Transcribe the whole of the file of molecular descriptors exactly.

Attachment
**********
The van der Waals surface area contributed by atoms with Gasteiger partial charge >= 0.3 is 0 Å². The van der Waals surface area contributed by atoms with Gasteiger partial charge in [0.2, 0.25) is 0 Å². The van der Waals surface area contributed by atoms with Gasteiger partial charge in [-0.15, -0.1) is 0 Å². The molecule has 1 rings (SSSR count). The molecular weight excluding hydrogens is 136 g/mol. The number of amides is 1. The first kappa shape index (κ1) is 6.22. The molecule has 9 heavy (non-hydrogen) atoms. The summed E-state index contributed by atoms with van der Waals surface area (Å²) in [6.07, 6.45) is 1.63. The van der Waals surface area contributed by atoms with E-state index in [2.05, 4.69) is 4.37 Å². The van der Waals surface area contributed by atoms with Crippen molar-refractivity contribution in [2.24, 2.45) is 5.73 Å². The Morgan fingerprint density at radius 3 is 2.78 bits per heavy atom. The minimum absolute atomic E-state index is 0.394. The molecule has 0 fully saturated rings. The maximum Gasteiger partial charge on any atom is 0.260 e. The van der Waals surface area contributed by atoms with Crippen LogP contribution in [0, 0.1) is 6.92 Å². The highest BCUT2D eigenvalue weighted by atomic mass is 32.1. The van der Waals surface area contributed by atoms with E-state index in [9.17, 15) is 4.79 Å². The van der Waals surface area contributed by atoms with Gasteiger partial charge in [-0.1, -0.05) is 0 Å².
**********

The van der Waals surface area contributed by atoms with Gasteiger partial charge >= 0.3 is 0 Å². The van der Waals surface area contributed by atoms with Gasteiger partial charge in [0.2, 0.25) is 0 Å². The van der Waals surface area contributed by atoms with Gasteiger partial charge in [-0.15, -0.1) is 0 Å². The molecule has 1 rings (SSSR count). The molecular weight excluding hydrogens is 136 g/mol. The number of amides is 1. The first kappa shape index (κ1) is 6.22. The molecule has 9 heavy (non-hydrogen) atoms. The summed E-state index contributed by atoms with van der Waals surface area (Å²) in [6.07, 6.45) is 1.63. The van der Waals surface area contributed by atoms with E-state index in [2.05, 4.69) is 4.37 Å². The van der Waals surface area contributed by atoms with Crippen molar-refractivity contribution in [2.24, 2.45) is 5.73 Å². The Morgan fingerprint density at radius 3 is 2.78 bits per heavy atom. The minimum absolute atomic E-state index is 0.394. The molecule has 0 fully saturated rings. The maximum Gasteiger partial charge on any atom is 0.260 e. The van der Waals surface area contributed by atoms with Crippen LogP contribution in [0, 0.1) is 6.92 Å². The highest BCUT2D eigenvalue weighted by atomic mass is 32.1. The van der Waals surface area contributed by atoms with E-state index in [9.17, 15) is 4.79 Å². The van der Waals surface area contributed by atoms with Gasteiger partial charge in [-0.1, -0.05) is 0 Å².